Employer-sponsored retirement plans are one of the best ways for working Americans to build wealth. They offer tax advantages, allow your money to grow over time and many employers even match your contributions. But the job market is changing and as employees jump from one job to another, they may be asking, “What happens to my 401(k) after I leave? Can I lose it?” Depending on the circumstances, you could lose part of it. Hence, it’s important to know the rules so you don’t regret your decision later.
A financial advisor could help you put a financial plan together for your retirement needs and goals.
What Happens to Your Retirement Plan When You Quit?
If you have been contributing to your retirement plan for years and then quit your job or are laid off, your account might stay right where it is. Neither you nor your old employer can contribute anymore, but you can usually log in and see information about the account. In addition, your investments will continue earning interest.
There are some situations, however, where your retirement account won’t stay frozen. If you have just a small amount of money in it, your employer might cash it out or ask you to move the money to a different account.
Rules That Apply to Your Plan Balance
In general, your 401(k) will not simply disappear when you leave your job. But your employer may take certain actions depending on how much money is in your account:
If your balance is less than $1,000, your employer may cash it out and issue you a check.
If your balance is between $1,000 and $5,000, your employer may require you to move it.
If your balance is over $5,000, your employer cannot move your money or require you to do so. In this case, you can roll it into an IRA or simply leave the money in the old plan.
While none of these scenarios necessarily mean you loose your 401(k), you could end up paying avoidable penalties in some situations.
As an example, imagine your employer sends you a check for a sub-$1,000 amount. In this case, you must deposit it into an IRA within 60 days. If you don’t, it will be considered an early withdrawal, and you’ll be subject to a 10% penalty. And if the 401(k) is a traditional account and not a Roth, the money will also be considered income. That means you have to pay tax on top of the early withdrawal penalty.
The same rules apply if you voluntarily move your old 401(k) into an IRA if you opt for a cash transfer. In this scenario, you cash out all of the investments in your account, transfer it to a rollover IRA, and then invest it yourself. You still have to do that within 60 days to avoid taxes and penalties.
Rollovers Don’t Increase Your Contribution Amount
As mentioned in the previous section, your employer can’t require you to move your 401(k) if your balance is in excess of $5,000. But what if you rolled an older 401(k) into your current plan? In this scenario, the money from the older account doesn’t increase the amount you’ve contributed.
For example, if you have contributed $4,500 to your 401(k) and rolled $5,000 into it from an old retirement account, your total balance is $9,500. But your employer can still force you to move your money in this situation.
Any money you contribute to your 401(k), such as money contributed via payroll deduction, is money you can’t lose. That employer can’t take that money from you, even if you leave the company entirely. But there is another portion of your retirement plan you may not be able to claim: your vested balance.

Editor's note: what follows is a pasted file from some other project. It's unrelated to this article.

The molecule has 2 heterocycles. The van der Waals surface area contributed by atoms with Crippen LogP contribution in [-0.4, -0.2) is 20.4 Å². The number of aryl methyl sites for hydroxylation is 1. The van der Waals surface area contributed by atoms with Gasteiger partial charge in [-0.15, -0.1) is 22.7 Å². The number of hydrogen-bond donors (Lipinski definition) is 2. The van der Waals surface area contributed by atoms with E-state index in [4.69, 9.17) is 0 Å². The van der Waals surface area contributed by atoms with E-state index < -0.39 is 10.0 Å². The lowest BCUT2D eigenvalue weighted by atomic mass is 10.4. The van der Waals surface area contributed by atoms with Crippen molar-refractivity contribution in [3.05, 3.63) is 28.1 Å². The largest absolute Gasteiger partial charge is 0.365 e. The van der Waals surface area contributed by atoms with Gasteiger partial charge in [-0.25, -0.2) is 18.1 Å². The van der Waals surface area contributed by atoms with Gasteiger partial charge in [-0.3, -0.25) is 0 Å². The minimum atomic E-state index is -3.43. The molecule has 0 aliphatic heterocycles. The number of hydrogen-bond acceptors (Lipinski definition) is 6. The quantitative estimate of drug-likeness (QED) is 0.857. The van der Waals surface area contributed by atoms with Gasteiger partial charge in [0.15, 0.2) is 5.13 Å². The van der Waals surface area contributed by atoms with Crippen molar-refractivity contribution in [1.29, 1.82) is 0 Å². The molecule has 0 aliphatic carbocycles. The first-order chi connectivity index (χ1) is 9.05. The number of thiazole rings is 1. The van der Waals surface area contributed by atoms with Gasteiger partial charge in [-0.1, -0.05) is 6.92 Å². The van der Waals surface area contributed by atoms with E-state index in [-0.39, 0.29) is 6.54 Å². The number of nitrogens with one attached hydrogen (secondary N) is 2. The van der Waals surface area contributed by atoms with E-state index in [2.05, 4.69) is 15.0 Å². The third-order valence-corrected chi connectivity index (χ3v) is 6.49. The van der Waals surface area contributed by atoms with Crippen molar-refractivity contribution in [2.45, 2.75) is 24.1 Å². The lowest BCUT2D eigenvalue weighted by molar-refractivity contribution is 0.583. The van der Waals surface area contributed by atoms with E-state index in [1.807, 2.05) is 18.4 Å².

If your employer offers matching contributions, the money may not be yours right away. This varies by employer, but in some cases, you have to wait three to five years before the money is fully vested. If you leave before you are fully vested, you may lose some or all of the match plus any earnings that go with it.
Thus, while matching contributions are sometimes called “free money” and can help you reach your retirement savings goals more quickly, you could lose it if you leave your job too soon. Be sure to check your benefits information so you know how long your vesting period is before calling it quits.
What Happens to My 401(k) Loan?
Some employer-sponsored retirement plans allow you to take a loan against the balance of the plan. You might consider this option if you are particularly hard-pressed for cash; it’s a better option than an early withdrawal, which may subject you to tax and penalties. However, you could find yourself in a precarious situation if you leave your job while you have one of these loans outstanding.
The main thing to know is that if you don’t repay the balance, it will be considered a distribution. That means you may still end up having to pay income tax and penalties if you are younger than 59 ½. Plus, your employer may require you to pay the loan in full. All this means you could end up losing money if you take out a loan against your retirement plan, so be sure you are fully aware of the risks before doing so.
While it is possible to lose some money with your retirement plan after you leave your job, it’s unlikely you will lose all of it. However, you could lose your employer match if you aren’t fully vested. In addition, there are some cases where you could end up having to pay taxes and penalties on money from your old retirement plan. If handled properly, though, taxes and penalties are easily avoided.
Tips for Retirement Planning
A financial advisor can help put your retirement plan into action. SmartAsset’s free tool matches you with up to three financial advisors who serve your area, and you can interview your advisor matches at no cost to decide which one is right for you. If you’re ready to find an advisor who can help you achieve your financial goals, get started now.
If you want to figure out whether you are saving enough for retirement, SmartAsset’s free retirement calculator can help you determine how much you will need.
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